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Udall Wants Feedback On Creating Wilderness Areas

DENVER (AP) – U.S. Sen. Mark Udall said Sunday he wants the public to help him craft legislation that would create wilderness and national monument designations for two popular recreation areas in Colorado.

Udall said 32 areas covering almost 236,000 acres in Eagle, Pitkin and Summit counties in the central mountains are under consideration as wilderness areas. The proposal, which he stressed is in its infancy, includes additions to existing wilderness areas like Holy Cross, Eagles Nest and the Maroon Bells.

“The whole point is we’re going to work in a collaborative, bottom-up process to protect lands that are important to our economy,” he said, referring to Colorado’s tourism industry.

“It’s been proven without a doubt that wilderness is one of the state’s economic drivers.”

The senator, a Democrat, also wants feedback on designating as a national monument 20,000 acres on both sides of the Arkansas River between Salida and Buena Vista in south-central Colorado, as well as creating wilderness along Browns Canyon, areas known for whitewater rafting.

“It would draw national, international attention to the world-class rafting and outdoor recreation economy,” Udall said in a telephone interview with The Associated Press. He added a national monument designation “puts a place on the map.”

He also outlined his plans Sunday at a press conference in Frisco.

Meanwhile, Bill Dvorak of Nathrop, an organizer with the National Wildlife Federation and a fishing and rafting guide, said protecting the area for hunters, anglers and rafters is a “no-brainer.”

“Local residents and business owners have been trying for more than a decade, so the time to move forward is now,” he said.

Udall acknowledged that some in Congress are against wilderness designations and national monuments because they think they completely bar human activities on the land.

The Obama administration has come under fire for an internal memo that identified several areas in the West as potential national monuments, and critics had pointed to that as a sign the administration aimed to unilaterally lock up land from development.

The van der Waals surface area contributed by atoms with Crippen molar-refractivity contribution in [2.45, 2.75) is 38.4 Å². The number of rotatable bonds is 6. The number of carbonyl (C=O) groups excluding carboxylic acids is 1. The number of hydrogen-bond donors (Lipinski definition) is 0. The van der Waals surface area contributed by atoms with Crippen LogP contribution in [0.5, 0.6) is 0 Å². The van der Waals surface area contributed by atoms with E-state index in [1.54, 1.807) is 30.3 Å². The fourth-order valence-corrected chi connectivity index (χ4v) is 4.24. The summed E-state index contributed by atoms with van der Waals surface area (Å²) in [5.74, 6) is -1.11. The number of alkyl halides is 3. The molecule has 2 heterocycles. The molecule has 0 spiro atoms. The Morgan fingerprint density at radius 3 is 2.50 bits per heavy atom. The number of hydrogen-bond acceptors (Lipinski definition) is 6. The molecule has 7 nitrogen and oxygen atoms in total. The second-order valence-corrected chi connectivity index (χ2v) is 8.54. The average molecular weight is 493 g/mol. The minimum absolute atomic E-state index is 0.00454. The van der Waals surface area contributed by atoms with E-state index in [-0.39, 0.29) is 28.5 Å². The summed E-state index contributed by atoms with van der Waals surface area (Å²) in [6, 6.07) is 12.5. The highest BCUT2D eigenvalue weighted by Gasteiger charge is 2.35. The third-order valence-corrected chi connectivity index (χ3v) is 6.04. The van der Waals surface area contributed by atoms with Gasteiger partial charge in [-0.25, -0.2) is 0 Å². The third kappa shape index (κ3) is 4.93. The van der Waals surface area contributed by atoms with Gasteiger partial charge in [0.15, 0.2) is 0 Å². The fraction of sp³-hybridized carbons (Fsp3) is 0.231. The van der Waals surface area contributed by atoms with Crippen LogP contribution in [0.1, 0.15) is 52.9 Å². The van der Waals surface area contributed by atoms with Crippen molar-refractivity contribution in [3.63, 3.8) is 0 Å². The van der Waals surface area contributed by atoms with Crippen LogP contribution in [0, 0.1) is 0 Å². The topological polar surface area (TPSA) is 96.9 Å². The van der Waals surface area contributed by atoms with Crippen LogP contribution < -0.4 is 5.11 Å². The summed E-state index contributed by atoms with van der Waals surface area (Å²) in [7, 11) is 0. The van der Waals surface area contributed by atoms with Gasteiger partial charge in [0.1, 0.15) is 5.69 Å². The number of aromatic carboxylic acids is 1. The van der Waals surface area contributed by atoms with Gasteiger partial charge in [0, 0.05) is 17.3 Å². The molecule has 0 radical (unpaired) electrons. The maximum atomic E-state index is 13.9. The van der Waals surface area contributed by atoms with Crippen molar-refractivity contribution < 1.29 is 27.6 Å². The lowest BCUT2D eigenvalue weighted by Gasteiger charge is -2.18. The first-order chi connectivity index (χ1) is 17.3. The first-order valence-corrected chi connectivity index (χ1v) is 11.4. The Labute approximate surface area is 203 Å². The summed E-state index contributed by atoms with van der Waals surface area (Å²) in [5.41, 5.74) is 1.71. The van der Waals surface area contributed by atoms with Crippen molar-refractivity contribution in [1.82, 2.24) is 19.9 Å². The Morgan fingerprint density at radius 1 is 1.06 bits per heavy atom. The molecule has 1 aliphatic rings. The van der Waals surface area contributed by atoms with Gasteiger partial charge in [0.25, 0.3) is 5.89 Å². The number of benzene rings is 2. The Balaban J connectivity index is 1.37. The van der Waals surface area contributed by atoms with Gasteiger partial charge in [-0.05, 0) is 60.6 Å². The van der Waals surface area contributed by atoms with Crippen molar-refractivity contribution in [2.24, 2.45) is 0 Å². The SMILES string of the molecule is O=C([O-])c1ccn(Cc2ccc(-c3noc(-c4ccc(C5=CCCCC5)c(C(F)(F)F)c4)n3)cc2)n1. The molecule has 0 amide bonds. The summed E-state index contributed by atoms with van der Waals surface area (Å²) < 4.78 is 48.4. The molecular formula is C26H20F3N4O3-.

But, Udall said, although roads and other manmade infrastructure would be barred under his proposal, ranchers would still be able to graze their cattle, fire suppression would remain unchanged, and existing groundwater systems often would be grandfathered.

He said most of the land is owned by the National Forest Service and the Bureau of Land Management and is not being logged or mined, which would be outlawed under either designation.

“The heart of the wilderness concept is that man is a visitor,” Udall said. “Man isn’t the permanent presence.”

LINK: Protecting our Outdoor Heritage

– By Thomas Peipert, AP Writer

(© Copyright 2012 The Associated Press. All Rights Reserved. This material may not be published, broadcast, rewritten or redistributed.)

  • Mark from Litteton, Co

    This is just what we need in this country. More Control of the lands WE “The People” own. Please DO what we elected you to do. Stop this waste of time and money on something as unimportant as a Land GRAB that most of us don’t want to happen. Do something CONSTRUCTIVE for a change. Like …… Stop the wars, help the Poor or Fix the U.S.Tax structure. Come down to earth where the rest of us live…..

  • Brandon

    Dear Mark from Littleton, Co.

    This IS exactly what we need. When those lands are gone, they are gone, and then what? The future generations will be angry at us for not preserving what we can in this country while we still can.

    Stop the wars, help the poor, fix the US tax structure, but save the great expanses of this country when you get a chance as well. The future will thank us for setting these aside.

  • floyd kendall

    floyd from greeley

    here we go government restricting the public again. what about the ellderly, or the handicap. They dont need to be able to enjoy these areas. If you have a business and tell everybody you are going to restrict, or make it almost impossilbe for the handicap and elderlly to get in see what happens.

  • Tony from Leadville

    You ask for comments, but you will do what you want anyway. What about all the usinesses connected to these areas that depend on the tourists that come to enjoy the land: like bike shops, jeep rentals, restuarants. Not to mention fisherman and hunters. See you at the next election.

  • Denny Niemeier

    We have seen millions of mult-iuse acers over the years locked up into wilderness and other none motorized areas. Motorized recreation users do not want to see more land locked up as wilderness. Note Wilderness designation eliminates all motorized and mechanized use including bicycles and puts some restrictions on equestrian use.

  • Asodeska

    First of all, Wilderness Areas are supposed to be areas that were never used in any way, never developed, no roads, etc. These areas do not qualify for that. Keep them as National Forests. They will have just as much appeal.
    Secondly, we cannot manage the National Monuments that we already have. There is no justification for making Monuments here. They simply do not qualify.

  • Windy

    How much wilderness do the Democrat’s need? More… more… and more and still not satisfied. How about the fact that the land is Colorado’s not the FEDS? Or hey it could also be private property. Is this a land grab by the FEDs via a Senator? A secret back door way of using not not using the eminent domain action?

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